YOUR KIDS will love playing in their playhouse, which can be a wonderful blend of home-enhancing art and practical fun.
Let your imagination take you away this summer by building a playhouse that will transform your backyard into an adventure land for years to come.
There are many advantages to building a playhouse for your kids. Just ask Barbara Butler, who has been building play structures for children all over the world since 1987. A true child at heart, Barbara is the type to look at a tree and bus stop, and think, "It would be so cool if that bus stop was built in that tree."
With that kind of childlike imagination, Butler has transformed herself from a summertime construction worker into a world renown "play professional."
It all started some 24 years ago, when Butler was hired by Bobby McFerrin (of "Don't worry, Be Happy" fame) to restore his backyard, which included a play structure for his children. After extensive research, Butler designed a playhouse that included hand-carved totem poles, slides and tire swings.
After that, she was hooked. since her first endeavor, Butler has built play structures for celebrity clients such as Will and Jada Pinkett Smith, Kevin Kline, Robert Redford and Lou Adler. Her work can be seen as far as the South of France and South Korea. While these magnificent, custom-built originals cost thousands of dollars, you don't need to be super wealthy to bring your child's fantasies to life.
Here are some tips from Butler to help you build your own playhouse:
RESEARCH: You can find some great do-it-yourself books at Home Depot or Lowe's. Butler recommends books by Genie and David Stiles. Also, Sunset Design books are great learning tools, as they contain lots of pictures and basic diagrams.
LOCATION: You want your play structure to complement your garden, so it is a joy to look at. A sturdy tree can be used as a great foundation. A hill or slope can be great for a slide or a multi-level structure.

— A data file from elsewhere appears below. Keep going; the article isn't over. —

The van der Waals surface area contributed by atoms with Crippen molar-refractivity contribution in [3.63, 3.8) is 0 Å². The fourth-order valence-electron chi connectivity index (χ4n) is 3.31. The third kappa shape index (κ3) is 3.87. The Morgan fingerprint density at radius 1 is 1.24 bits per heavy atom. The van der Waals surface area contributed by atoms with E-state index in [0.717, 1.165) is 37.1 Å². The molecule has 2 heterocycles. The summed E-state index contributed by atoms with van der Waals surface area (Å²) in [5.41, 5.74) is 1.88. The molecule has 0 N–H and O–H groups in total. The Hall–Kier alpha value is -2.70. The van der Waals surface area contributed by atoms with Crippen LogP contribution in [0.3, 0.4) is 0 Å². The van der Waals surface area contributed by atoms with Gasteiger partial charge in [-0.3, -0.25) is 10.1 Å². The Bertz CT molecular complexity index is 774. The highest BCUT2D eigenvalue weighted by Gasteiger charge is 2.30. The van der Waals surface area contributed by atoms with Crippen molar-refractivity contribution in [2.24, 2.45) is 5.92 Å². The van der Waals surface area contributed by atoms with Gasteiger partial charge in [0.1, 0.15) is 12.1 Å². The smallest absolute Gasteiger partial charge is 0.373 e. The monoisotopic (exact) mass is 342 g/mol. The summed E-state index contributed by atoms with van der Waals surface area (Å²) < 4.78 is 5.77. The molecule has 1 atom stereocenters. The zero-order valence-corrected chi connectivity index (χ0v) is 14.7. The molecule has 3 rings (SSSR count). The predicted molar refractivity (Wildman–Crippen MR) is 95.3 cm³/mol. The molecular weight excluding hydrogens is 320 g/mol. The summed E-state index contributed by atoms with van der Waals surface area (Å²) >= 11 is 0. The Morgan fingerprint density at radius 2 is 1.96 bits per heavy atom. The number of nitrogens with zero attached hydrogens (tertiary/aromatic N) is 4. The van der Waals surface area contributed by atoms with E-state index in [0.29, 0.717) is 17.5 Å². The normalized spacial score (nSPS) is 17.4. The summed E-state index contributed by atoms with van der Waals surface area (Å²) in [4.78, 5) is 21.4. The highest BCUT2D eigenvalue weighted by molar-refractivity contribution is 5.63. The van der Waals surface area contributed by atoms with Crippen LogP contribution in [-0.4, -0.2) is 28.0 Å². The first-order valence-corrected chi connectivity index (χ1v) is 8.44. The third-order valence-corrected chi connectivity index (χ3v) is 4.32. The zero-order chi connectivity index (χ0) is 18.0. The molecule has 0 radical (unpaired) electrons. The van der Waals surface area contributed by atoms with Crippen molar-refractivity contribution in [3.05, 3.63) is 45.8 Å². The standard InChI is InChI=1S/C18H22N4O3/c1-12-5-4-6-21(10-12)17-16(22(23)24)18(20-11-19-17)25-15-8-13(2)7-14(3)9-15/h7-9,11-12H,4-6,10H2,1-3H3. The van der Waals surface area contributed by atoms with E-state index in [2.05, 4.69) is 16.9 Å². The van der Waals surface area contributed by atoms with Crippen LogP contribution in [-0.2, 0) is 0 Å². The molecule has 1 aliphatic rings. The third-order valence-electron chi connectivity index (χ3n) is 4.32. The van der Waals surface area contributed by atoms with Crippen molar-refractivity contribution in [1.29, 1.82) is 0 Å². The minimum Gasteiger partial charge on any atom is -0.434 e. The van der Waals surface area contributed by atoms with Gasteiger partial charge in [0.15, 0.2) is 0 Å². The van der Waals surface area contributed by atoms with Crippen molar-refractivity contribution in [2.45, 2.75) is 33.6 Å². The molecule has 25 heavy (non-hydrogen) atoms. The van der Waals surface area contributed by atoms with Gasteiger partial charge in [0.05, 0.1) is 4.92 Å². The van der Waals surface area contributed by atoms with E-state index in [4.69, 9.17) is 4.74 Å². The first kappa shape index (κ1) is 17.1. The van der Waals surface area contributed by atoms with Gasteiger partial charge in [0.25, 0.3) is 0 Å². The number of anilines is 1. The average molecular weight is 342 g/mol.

DESIGN: Butler says to start simple. Begin with an elevated foundation that's 6 or 7 feet high. Children want a hard way up and an easy way down. When considering the physical features, don't discount the basics: Swings, slides and ladders are always favorites. Rock walls, secret hatches, bridges and rope ladders will wear the kids out as they play games like cops and robbers and king of the fort.
SAFETY: Butler refers to the "use zone" as a 6-foot area that's been cleared out around the structure where kids can roughhouse without falling on anything hazardous. This area can be filled with bark chip, rubber matting or pea gravel. Next, all of Butler's custom designs are well-sanded to avoid splinters, and all exposed edges are curved. The structure should be sturdy enough for the whole family.
MATERIAL: Butler uses all-natural redwood for her projects. She says redwood is perfect, because it is durable and provides easy maintenance for years. Other options include cedar, cypress and the newer plastic lumber. Be careful with treated woods, since they often contain toxic substances.
FAMILY INPUT: Ask the kids what features they want to see. They will have some great ideas! It is the perfect chance for you or your spouse to revisit the school years spent in woodshop or art class. Butler's team of "play professionals" is made up of her family members. She is joined by her husband, Jeffrey, her two brothers, Robert and James, her sister, Suzanne and a handful of nieces, nephews and spouses. It's a true family business.
"A playhouse may be a nonessential item but it is a "hybrid buy,"" says Butler. Whether you are building your own playhouse or buying a Barbara Butler original, a well-built playhouse (especially a treehouse) can add to your home's property value; they are beautiful to look at and provide memories for generations. Learn more about Barbara butler and her wonderful creations by visiting her website at barbarabutler.com. OCF